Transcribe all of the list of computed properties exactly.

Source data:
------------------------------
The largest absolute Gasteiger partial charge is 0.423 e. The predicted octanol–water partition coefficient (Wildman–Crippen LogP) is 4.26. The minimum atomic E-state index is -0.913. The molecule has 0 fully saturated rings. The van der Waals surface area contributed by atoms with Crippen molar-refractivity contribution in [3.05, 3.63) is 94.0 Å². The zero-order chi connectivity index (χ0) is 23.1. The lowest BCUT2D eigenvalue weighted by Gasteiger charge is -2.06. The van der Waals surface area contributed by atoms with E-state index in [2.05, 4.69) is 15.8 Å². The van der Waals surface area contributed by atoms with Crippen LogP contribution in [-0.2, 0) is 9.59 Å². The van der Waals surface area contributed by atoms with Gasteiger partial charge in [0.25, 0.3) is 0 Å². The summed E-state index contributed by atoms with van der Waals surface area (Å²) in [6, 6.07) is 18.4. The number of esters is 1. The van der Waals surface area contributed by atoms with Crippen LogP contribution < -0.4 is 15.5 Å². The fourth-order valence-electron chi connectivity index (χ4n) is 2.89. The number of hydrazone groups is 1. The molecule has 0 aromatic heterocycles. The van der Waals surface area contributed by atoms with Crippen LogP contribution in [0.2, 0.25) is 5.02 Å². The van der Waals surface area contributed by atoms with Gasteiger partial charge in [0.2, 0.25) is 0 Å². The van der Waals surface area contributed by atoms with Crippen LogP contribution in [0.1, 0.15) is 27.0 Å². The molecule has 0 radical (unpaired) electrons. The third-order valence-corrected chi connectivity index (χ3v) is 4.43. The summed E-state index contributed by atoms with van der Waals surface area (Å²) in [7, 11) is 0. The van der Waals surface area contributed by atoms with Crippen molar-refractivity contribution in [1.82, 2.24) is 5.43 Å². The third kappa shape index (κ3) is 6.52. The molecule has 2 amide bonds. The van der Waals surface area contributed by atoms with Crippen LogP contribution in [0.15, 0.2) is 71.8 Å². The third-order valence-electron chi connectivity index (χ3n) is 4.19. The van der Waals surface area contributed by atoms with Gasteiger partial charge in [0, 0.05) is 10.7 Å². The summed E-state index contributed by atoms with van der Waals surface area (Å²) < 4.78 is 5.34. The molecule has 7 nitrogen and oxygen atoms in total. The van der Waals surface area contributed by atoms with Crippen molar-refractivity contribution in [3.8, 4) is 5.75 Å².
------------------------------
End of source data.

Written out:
The largest absolute Gasteiger partial charge is 0.423 e. The predicted octanol–water partition coefficient (Wildman–Crippen LogP) is 4.26. The minimum atomic E-state index is -0.913. The molecule has 0 fully saturated rings. The van der Waals surface area contributed by atoms with Crippen molar-refractivity contribution in [3.05, 3.63) is 94.0 Å². The zero-order chi connectivity index (χ0) is 23.1. The lowest BCUT2D eigenvalue weighted by Gasteiger charge is -2.06. The van der Waals surface area contributed by atoms with E-state index in [2.05, 4.69) is 15.8 Å². The van der Waals surface area contributed by atoms with Crippen LogP contribution in [-0.2, 0) is 9.59 Å². The van der Waals surface area contributed by atoms with Gasteiger partial charge in [0.25, 0.3) is 0 Å². The summed E-state index contributed by atoms with van der Waals surface area (Å²) in [6, 6.07) is 18.4. The number of esters is 1. The van der Waals surface area contributed by atoms with Crippen LogP contribution < -0.4 is 15.5 Å². The fourth-order valence-electron chi connectivity index (χ4n) is 2.89. The number of hydrazone groups is 1. The molecule has 0 aromatic heterocycles. The van der Waals surface area contributed by atoms with Crippen LogP contribution in [0.2, 0.25) is 5.02 Å². The van der Waals surface area contributed by atoms with Gasteiger partial charge in [0.2, 0.25) is 0 Å². The van der Waals surface area contributed by atoms with Crippen LogP contribution in [0.1, 0.15) is 27.0 Å². The molecule has 0 radical (unpaired) electrons. The third-order valence-corrected chi connectivity index (χ3v) is 4.43. The summed E-state index contributed by atoms with van der Waals surface area (Å²) in [7, 11) is 0. The van der Waals surface area contributed by atoms with Crippen molar-refractivity contribution in [1.82, 2.24) is 5.43 Å². The third kappa shape index (κ3) is 6.52. The molecule has 2 amide bonds. The van der Waals surface area contributed by atoms with Crippen LogP contribution in [0.15, 0.2) is 71.8 Å². The third-order valence-electron chi connectivity index (χ3n) is 4.19. The van der Waals surface area contributed by atoms with Gasteiger partial charge in [0, 0.05) is 10.7 Å². The summed E-state index contributed by atoms with van der Waals surface area (Å²) < 4.78 is 5.34. The molecule has 7 nitrogen and oxygen atoms in total. The van der Waals surface area contributed by atoms with Crippen molar-refractivity contribution in [3.8, 4) is 5.75 Å².